David J. Perry wrote:
> Word 2000 (under Win98) insists on using Arial Unicode MS whenever you
> insert a character in the CJK Punctuation range. There are some
> characters here that might be useful in non-CJK situations, such as
> the double brackets. I have made a font with these characters but
> Word will not let me use it, automatically formatting the characters
> in Arial Unicode MS even when the surrounding text is in my own font.
> I've tried several methods of inputting the characters but the result
> is always the same.
> Does anybody know how to handle this?
<OT Word 2000 behavior>
The main design goal behind Word 2000 apparently was that it had to be more
intelligent than the user sitting in front of it.
I often suspect that the developers even wanted their creature to be more
brilliant than themselves, as testified by the animated icon they chose to
"personify" the application: a caricature of Albert Einstein.
Probably, the Office 2000 team should have met every week in the projection
room, to watch the scene of "2001, A Space Odyssey" when the human had to
turn off HAL 9000, the on-board computer, because it started killing people
and singing silly nursery songs. :-)
Apart this, I see one problem with your idea of using characters from the
"CJK Symbols and Punctuation" block in classical studies: most of these
character have an inappropriate "East Asian Width" property.
East Asian Width is a property that tells whether or not each Unicode
character should have the same typographical width as a CJK ideograph. The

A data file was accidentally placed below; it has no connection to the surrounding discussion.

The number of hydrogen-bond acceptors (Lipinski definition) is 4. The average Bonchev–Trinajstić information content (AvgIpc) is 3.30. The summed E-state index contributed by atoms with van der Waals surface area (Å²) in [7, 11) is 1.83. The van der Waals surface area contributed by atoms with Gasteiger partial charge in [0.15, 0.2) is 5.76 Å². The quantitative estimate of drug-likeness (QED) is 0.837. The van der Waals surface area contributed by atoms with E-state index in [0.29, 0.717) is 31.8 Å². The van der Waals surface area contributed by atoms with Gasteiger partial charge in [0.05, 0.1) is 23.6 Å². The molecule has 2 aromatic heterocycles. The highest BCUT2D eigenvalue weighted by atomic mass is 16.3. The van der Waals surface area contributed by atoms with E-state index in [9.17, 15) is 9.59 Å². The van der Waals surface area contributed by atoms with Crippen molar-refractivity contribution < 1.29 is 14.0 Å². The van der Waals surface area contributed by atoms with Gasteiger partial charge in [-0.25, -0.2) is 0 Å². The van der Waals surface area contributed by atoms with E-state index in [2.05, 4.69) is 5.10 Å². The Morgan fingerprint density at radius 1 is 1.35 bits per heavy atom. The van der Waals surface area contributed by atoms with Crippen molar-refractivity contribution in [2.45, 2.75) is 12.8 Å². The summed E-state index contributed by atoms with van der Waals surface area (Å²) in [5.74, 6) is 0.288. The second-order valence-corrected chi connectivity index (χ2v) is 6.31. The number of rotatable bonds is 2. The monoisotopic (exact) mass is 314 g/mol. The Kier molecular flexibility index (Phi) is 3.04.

property may be "yes", "no", or a few different kinds of "maybe".
This property is generally "yes" for JCK ideographs and other letters in CJK
writing systems (e.g. Japanese kana or Korean Hangul), and for most
*punctuation* and symbols mutuated from CJK character sets.
The property is published in
[http://www.unicode.org/Public/UNIDATA/EastAsianWidth.txt]. See the fragment
for the characters in your list:
3008;W;LEFT ANGLE BRACKET
3009;W;RIGHT ANGLE BRACKET
300A;A;LEFT DOUBLE ANGLE BRACKET
300B;A;RIGHT DOUBLE ANGLE BRACKET
300C;W;LEFT CORNER BRACKET
300D;W;RIGHT CORNER BRACKET
300E;W;LEFT WHITE CORNER BRACKET
300F;W;RIGHT WHITE CORNER BRACKET
3016;W;LEFT WHITE LENTICULAR BRACKET
3017;W;RIGHT WHITE LENTICULAR BRACKET
301A;A;LEFT WHITE SQUARE BRACKET
301B;A;RIGHT WHITE SQUARE BRACKET
The meaning of "A" and "W" types is explained in UTR#11,
ED4. East Asian Wide (W) - all other characters that are always wide. These
characters occur only in the context of East Asian typography where they are
wide characters (such as the Unified Han Ideographs or Squared Katakana
Symbols). This category includes characters that have explicit half-width
ED6. East Asian Ambiguous (A) - all characters that can be sometimes wide
and sometimes narrow. Ambiguous characters require additional information
not contained in the character code to further resolve their width.
Ambiguous characters occur in East Asian legacy character sets as wide
characters, but as narrow (i.e. normal-width) characters in non-East Asian
usage (Examples are the Greek and Cyrillic alphabet found in East Asian
character sets, but also some of the mathematical symbols). Private Use
characters are considered ambiguous, since additional information is
required to know whether they should be treated as wide or narrow.
As you see, only pairs 300A-300B and 301A-301B are classified as
A(mbiguous); all others are hopelessly W(ide).
By the typographical point of view, this means that they would probably have
a width more appropriate to Chinese typography than to Western text (i.e.
probably they will be as wide as a capital "M", or even more, which is
unusual for western parentheses or quotation signs).
Also their baseline is probably designed to fit well with ideographs, and
could appear weird near alphabetic text (e.g. the position of the characters
could be too low).
By the point of view of software, the fact that they are assumed to "occur
only in the context of East Asian typography" could explain (although not
necessarily justify!) the behavior of Word 2000 to always seek a CJK font to
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